2. The learned Advocates next argued that even the proviso to Section 88C(2) makes it clear that widows are contemplated by the Legislature as entitled to avail of this benefit for the extended period of limitation is provided in case of a widow landlord upto July 1, 1961. Under Rule 53 where the landlord is a widow, even the successor-in-title could avail of this benefit within six months when the interest of the widow ceased. Therefore, the learned advocates argued that the successor-in-title is envisaged by the rule making authority. While appreciating this argument we should keep in mind the provision of Section 32F. Under the original scheme of Section 32F(1), notwithstanding anything contained in the preceding section, where the landlord was a minor or a widow or a person subject to mental or physical disability or serving member of the armed forces, the tenant had a right to purchase this land under Section 32 within one year from the expiry of the period during which such landlord was entitled to terminate the tenancy under Section 37. Therefore, Section 32F has slightly different scheme as was hinted at even by the Full Bench. What was initially provided was the right to purchase or option to purchase to the concerned tenant. There was a compulsory purchase only under the amendment which was made by introducing Section 32F(IA) by Gujarat Act No. 16 of 1960 on December 13, 1960. That Section 32F(1A) provides that on and after the date of the commencement of the Bombay Tenancy an Agricultural Lands (Gujarat Amendment Act No. 16 of 1960) hereinafter referred to in this sub-section as 'the said date', every tenant who has not exercised his right of purchase within the period of one year within which it may be exercised under Sub-section (1), shall, if the said period has commenced be deemed to have purchased the land on the said date, whether the period has expired or not, and if the period has not commenced, he shall be deemed to have purchased the land on the date on which the period would have commenced but for the provisions of this sub-section. Therefore, the concept of deemed purchase was introduced even in case of such a disabled landlord and that is why this proviso was introduced in Section 88C that a widow landlord in such a case could apply in the extended time up to July 1, 1961, notwithstanding that the period prescribed by Rule 53 had expired. The provisions of Section 32F(1) would apply where the landlord is a minor or a widow or a disabled person on the tiller's day. In such a case the tenant had only a right to purchase as the section was initially enacted. There being no question of a deemed purchase but only an option to the tenant to purchase a different date may be relevant for that purpose as indicated even by the Full Bench, as the whole purchase was depending initially on the choice of the tenant. It is only when he sought to exercise the right that he would become deemed purchaser of the land. Therefore, the same consideration would not apply in case of Section 32F. After the amended Section 32F(1A) even in such a case the concept of a deemed purchase has now been introduced and at the same time in case of a widow landlord the extended period is provided in the proviso to Section 88C. Therefore, this special scheme of Section 32F would not justify any different interpretation even in those cases where Section 32F does not apply because the original landlord was alive on the tiller's day i.e. April 1, 1957. Similarly, Section 320 originally provided only a right of purchase, and as now amended, it provides compulsory purchase on the day of expiry of one year in case of new tenant whose tenancy has been created after the tiller's day. The context of this provision would require the different relevant date from April 1, 1957, because of the special scheme of that section. Therefore, this special provision would not justify a different construction being given than the one, which was accepted by the Full Bench, so far as those cases are concerned where the landlord was not n disabled landlord and the tenant was entitled to become a deemed purchaser on April 1, 1957. In such a normal case, which is not governed by any special scheme of Section 32F or 320 where a different consideration might prevail, there would be no scope of applying any other date than the relevant date of tillers' day for finding out whether the land in question attracts the exemption. If the landlord on that day did not fulfil the two conditions, the tenant would automatically become a deemed purchaser without his rights in any manner being divested by an application of the subsequent successor of the landlord or his transferee. In fact, such a landlord would have no heritable or transferable interest once his tenant became a deemed purchaser because he could not fulfil the two relevant conditions and he had not applied for getting a certificate under Section 88C.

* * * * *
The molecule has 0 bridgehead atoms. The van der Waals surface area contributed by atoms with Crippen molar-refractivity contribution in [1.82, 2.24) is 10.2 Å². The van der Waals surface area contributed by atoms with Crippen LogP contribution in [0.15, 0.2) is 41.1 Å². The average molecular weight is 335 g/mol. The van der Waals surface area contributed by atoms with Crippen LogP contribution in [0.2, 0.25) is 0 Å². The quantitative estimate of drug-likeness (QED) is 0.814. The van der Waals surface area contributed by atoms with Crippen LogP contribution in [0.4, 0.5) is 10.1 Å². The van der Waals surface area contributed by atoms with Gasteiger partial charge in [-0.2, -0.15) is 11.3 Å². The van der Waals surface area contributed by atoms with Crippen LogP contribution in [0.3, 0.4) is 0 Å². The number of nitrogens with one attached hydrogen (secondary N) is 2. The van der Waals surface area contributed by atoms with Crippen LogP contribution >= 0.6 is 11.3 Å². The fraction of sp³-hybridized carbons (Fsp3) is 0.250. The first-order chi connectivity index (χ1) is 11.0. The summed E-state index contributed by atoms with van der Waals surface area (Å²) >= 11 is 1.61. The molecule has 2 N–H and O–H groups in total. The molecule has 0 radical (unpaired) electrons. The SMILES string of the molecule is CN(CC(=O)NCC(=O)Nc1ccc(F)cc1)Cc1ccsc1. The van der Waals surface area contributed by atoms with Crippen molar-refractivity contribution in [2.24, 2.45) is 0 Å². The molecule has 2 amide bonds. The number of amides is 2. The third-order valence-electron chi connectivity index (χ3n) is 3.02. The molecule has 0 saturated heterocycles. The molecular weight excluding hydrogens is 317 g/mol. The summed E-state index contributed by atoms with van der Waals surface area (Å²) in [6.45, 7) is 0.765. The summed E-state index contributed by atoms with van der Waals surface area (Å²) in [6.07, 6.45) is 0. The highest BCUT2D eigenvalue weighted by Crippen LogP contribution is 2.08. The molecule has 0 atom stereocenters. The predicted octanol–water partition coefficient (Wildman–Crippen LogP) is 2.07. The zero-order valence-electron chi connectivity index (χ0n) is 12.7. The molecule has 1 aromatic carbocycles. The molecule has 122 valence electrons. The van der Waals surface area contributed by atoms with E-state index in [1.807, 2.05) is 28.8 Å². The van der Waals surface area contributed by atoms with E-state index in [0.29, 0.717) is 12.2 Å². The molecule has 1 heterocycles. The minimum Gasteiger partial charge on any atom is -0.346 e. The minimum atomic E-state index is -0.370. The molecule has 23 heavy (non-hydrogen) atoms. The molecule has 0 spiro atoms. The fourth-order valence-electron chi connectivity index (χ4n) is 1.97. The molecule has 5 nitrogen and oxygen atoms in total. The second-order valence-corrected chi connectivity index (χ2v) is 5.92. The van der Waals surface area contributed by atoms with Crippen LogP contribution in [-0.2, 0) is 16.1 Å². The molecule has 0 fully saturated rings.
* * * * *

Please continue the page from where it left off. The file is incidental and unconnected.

3. Mr. Patel and Mr. Chhatrapati relied upon my decision in Special C. A. No. 927 of 1961 decided on January 12, 1968. I need not dilate any more on that decision as it proceeds on the special provision in Section 32F, The landlord was a widow in whose case the tenant had an option to purchase. Therefore, the tenant did not become a deemed purchaser on April 1, 1957, so that that would have to be treated as the relevant date as laid down by the Full Bench decision. In that case, I considered the question as it was left open by the Full Bench. The learned Advocate relied upon the decision of the Maharashtra High Court Full Bench in Anna Balkanda v. Vasant 64 Bom. L.R. 591. That decision has differed from the Gujarat Full Bench view only on the question as to whether in cases where the deemed purchase is postponed by the postponed date, whether the relevant date on which the conditions under Section 88C must be satisfied must be a different date viz, the date of the application. Therefore, that decision would have no bearing on the present question. In view of this discussion, the position clearly emerges that if the landlord is not exempted but the land in question is exempt whose landlord satisfies the two conditions on the relevant date April 1, 1957, the benefit of Section 88C could be availed of only by the particular landlord whose tenant had become a deemed purchaser on April 1, 1957. The benefit of this section could not be availed of by the subsequent transferee or the successor of the landlord who existed on April 1, 1957.